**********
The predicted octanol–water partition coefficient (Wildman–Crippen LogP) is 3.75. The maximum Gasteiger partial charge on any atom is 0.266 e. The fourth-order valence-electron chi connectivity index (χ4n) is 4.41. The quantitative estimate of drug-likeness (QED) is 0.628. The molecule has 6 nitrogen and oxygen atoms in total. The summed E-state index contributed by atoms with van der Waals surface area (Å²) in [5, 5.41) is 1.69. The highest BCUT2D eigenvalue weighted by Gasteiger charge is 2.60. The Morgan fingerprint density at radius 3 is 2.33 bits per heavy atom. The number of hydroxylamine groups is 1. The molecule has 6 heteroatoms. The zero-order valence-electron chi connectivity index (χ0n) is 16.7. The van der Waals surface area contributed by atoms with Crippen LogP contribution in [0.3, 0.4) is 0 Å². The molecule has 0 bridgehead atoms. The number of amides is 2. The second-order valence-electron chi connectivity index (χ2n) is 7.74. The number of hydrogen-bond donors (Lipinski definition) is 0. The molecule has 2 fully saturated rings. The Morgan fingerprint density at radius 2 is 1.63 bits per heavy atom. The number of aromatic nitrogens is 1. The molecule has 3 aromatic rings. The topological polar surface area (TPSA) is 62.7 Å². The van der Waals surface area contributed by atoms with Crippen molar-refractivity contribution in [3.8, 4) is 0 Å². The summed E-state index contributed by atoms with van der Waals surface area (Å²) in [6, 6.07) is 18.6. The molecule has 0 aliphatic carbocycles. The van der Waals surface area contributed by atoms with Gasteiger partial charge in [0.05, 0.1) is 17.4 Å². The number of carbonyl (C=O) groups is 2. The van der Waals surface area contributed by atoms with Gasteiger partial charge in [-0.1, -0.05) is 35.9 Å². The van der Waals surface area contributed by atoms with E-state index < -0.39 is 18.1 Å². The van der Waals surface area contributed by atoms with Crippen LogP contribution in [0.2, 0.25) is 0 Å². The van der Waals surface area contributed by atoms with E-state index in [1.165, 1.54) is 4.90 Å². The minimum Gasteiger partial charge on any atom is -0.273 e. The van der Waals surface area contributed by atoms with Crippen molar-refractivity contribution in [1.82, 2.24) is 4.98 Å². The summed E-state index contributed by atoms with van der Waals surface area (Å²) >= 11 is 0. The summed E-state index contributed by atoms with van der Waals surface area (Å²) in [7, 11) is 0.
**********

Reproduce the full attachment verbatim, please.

The predicted octanol–water partition coefficient (Wildman–Crippen LogP) is 3.75. The maximum Gasteiger partial charge on any atom is 0.266 e. The fourth-order valence-electron chi connectivity index (χ4n) is 4.41. The quantitative estimate of drug-likeness (QED) is 0.628. The molecule has 6 nitrogen and oxygen atoms in total. The summed E-state index contributed by atoms with van der Waals surface area (Å²) in [5, 5.41) is 1.69. The highest BCUT2D eigenvalue weighted by Gasteiger charge is 2.60. The Morgan fingerprint density at radius 3 is 2.33 bits per heavy atom. The number of hydroxylamine groups is 1. The molecule has 6 heteroatoms. The zero-order valence-electron chi connectivity index (χ0n) is 16.7. The van der Waals surface area contributed by atoms with Crippen LogP contribution in [0.3, 0.4) is 0 Å². The molecule has 0 bridgehead atoms. The number of amides is 2. The second-order valence-electron chi connectivity index (χ2n) is 7.74. The number of hydrogen-bond donors (Lipinski definition) is 0. The molecule has 2 fully saturated rings. The Morgan fingerprint density at radius 2 is 1.63 bits per heavy atom. The number of aromatic nitrogens is 1. The molecule has 3 aromatic rings. The topological polar surface area (TPSA) is 62.7 Å². The van der Waals surface area contributed by atoms with Crippen molar-refractivity contribution in [3.8, 4) is 0 Å². The summed E-state index contributed by atoms with van der Waals surface area (Å²) in [6, 6.07) is 18.6. The molecule has 0 aliphatic carbocycles. The van der Waals surface area contributed by atoms with Gasteiger partial charge in [0.05, 0.1) is 17.4 Å². The number of carbonyl (C=O) groups is 2. The van der Waals surface area contributed by atoms with Gasteiger partial charge in [-0.1, -0.05) is 35.9 Å². The van der Waals surface area contributed by atoms with E-state index < -0.39 is 18.1 Å². The van der Waals surface area contributed by atoms with Crippen LogP contribution in [0.2, 0.25) is 0 Å². The van der Waals surface area contributed by atoms with E-state index in [1.165, 1.54) is 4.90 Å². The minimum Gasteiger partial charge on any atom is -0.273 e. The van der Waals surface area contributed by atoms with Crippen molar-refractivity contribution in [1.82, 2.24) is 4.98 Å². The summed E-state index contributed by atoms with van der Waals surface area (Å²) >= 11 is 0. The summed E-state index contributed by atoms with van der Waals surface area (Å²) in [7, 11) is 0.